Do the math and establish your purchasing power. Before you start cruising the neighborhood for open houses, you need to know which driveways you can afford to pull into. Meet with a lender who will help you determine which type of financing (FHA, fixed rate, adjustable, etc.) will work best for you and how much you qualify for with each type. Also, getting pre-approved can put you in a much stronger negotiating position because it shows the seller that you are a committed buyer, financially capable of buying the property and more likely to close on it.
Find the right agent. Your real estate agent will be your partner in your search, so it's important to gain confidence in him or her by doing your research. You should first understand the difference in the terms real estate agent and Realtor®. Every agent has earned a real estate license through the state, but a Realtor has additional certification from the National Association of Realtors. Next, look for a strong buyer's agent with experience and commitment, who will look out for your best interests and work with your schedule. Ask friends and family for recommendations of agents they had success with, and don't be afraid to interview more than one agent to compare experience before making your decision.
Make a timeline. Sit down with a calendar and set up your goals for the months leading up to your potential move date. Plan on getting pre-approved for a loan and looking for an agent three to four months in advance. The next two or three months will be spent looking for a house and the details of your actual move will be made in the few weeks before moving day. By setting up a timeline for yourself, you are more likely to stay organized, on task and goal oriented.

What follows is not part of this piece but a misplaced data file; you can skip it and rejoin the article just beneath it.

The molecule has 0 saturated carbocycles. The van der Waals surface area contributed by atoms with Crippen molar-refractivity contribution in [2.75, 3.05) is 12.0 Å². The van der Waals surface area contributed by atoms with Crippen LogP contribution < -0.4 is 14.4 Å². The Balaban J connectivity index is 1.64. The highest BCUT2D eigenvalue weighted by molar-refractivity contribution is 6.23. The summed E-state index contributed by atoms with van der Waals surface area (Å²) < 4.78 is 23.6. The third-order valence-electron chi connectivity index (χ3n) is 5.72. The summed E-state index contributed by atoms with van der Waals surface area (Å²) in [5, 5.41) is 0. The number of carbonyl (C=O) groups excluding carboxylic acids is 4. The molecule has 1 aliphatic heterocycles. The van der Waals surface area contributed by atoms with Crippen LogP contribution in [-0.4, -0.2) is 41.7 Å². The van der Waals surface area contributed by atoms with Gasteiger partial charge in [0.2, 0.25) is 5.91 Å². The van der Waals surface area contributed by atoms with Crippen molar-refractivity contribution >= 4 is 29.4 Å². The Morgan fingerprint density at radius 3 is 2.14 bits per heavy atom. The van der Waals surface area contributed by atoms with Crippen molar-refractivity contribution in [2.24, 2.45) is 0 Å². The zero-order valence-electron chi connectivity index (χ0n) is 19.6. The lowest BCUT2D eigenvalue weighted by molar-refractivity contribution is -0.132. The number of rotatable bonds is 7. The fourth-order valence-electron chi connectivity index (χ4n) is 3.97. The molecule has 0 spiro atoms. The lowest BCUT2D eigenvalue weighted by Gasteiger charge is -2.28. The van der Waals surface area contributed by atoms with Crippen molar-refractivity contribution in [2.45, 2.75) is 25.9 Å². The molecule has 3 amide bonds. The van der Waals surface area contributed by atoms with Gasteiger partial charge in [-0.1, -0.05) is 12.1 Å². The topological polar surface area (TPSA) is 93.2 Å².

Start surfing. One of the most important tools you'll need for your house hunt can be found right in your own home or office-the Internet. Nearly every home on the market is listed somewhere on the Internet because real estate agents know the majority of people turn to the Web first when looking for a new home. And why not? With just a few clicks of a mouse, buyers can see pictures, take virtual tours and map out locations for homes that contain features they specifically search for. Start looking on websites like Realtor.com, MLS.com and Zillow.com for homes that fit your particular criteria. You can register for e-mail alerts to have homes sent to you and your agent so he/she can investigate further.
Location, location, location. One can make a list of pros and cons for nearly every home in every neighborhood. That's why it's important to narrow your search before you start touring every house in town. Decide what neighborhoods work best for you and your family. Check out school districts, shopping and dining, public transportation, recreational areas and crime statistics. List your priorities and prepare to compromise. The dream home you have pictured in your mind might not exist in reality-or at least not in your neighborhood or price range. There are often compromises involved in deciding on a property. So, you may have to sacrifice that extra large bathtub or redwood deck in order to get the home located near your child's school that has the four bedrooms you require. Make a list of the features you are looking for in a house and rate them on a scale of one to five, with five being a feature you can't live without. Then, bring your list with you as you tour homes to keep score.
Would you like French doors with that? Once you've found a home you like, consider the costs of upgrades, repairs or remodels and factor those in to your short or long term budgets. Remember that any upgrades you make, will likely add value to your new home. So it may be worth the extra investment up front, if you are planning on selling your home in the foreseeable future.
*The new home buyer tax credit bill calls for an incentive for existing homeowners who have owned their current homes at least five years, making them eligible for tax credits of up to $6,500 when they purchase a new home. First time homebuyers - or anyone who hasn't owned a home in the last three years - would still get up to $8,000. To qualify, buyers in both groups have to sign a purchase agreement by April 30, 2010 and close by June 30.